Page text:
Look at him, in this photograph on the bookshelf,
tucked behind a copy of Wuthering Heights,
his smile broad, shoulders wide,
fists grasp proud, a fishing pole.
His skin so tan, his face tanner,
he is a man of leisure on his bass boat.
A man of leisure who moonlights
as a working man five days a week.
There’s a romance to this picture, the way
there’s a romance to a poet writing, he is
so enrapt with his task
he doesn’t see you coming
from behind him with a camera.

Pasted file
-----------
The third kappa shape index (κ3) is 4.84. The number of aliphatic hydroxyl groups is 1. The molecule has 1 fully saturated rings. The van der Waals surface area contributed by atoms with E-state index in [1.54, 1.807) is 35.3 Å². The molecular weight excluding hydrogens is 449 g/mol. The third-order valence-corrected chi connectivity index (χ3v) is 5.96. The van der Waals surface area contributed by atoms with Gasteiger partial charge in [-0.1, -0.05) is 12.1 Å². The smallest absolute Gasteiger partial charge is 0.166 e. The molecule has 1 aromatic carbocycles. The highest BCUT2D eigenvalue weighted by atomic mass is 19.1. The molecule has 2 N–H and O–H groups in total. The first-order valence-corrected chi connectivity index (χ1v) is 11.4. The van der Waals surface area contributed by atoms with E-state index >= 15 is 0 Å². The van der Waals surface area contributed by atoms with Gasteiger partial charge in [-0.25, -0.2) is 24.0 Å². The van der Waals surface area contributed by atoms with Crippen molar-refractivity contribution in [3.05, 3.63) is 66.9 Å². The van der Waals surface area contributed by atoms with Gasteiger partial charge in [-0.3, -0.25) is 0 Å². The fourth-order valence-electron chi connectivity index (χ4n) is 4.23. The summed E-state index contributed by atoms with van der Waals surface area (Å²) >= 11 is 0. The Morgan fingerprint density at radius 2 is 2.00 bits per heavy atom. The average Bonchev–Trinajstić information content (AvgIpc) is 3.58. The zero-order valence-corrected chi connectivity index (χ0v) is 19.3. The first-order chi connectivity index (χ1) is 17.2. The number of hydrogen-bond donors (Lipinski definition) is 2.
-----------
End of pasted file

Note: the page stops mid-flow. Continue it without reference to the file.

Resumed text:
When you look at this picture you see
a family man, a man who left his family.
You see a man of God, who didn’t believe
in God until he took his last breath.
There’s a romance to the thought, the way
there’s a romance between father and son,
a blistering, hot-tempered romance of
greek wrestling, idol worship, the race
to always be on top.
The brute nurturing; the coo of a fist.
In photographs you see our limbs encircled,
our bodies one conjoined embrace,
the struggle to deflect,
defend one ego from the other.
This used to drive mother crazy,
but she didn’t understand
this was our secret language.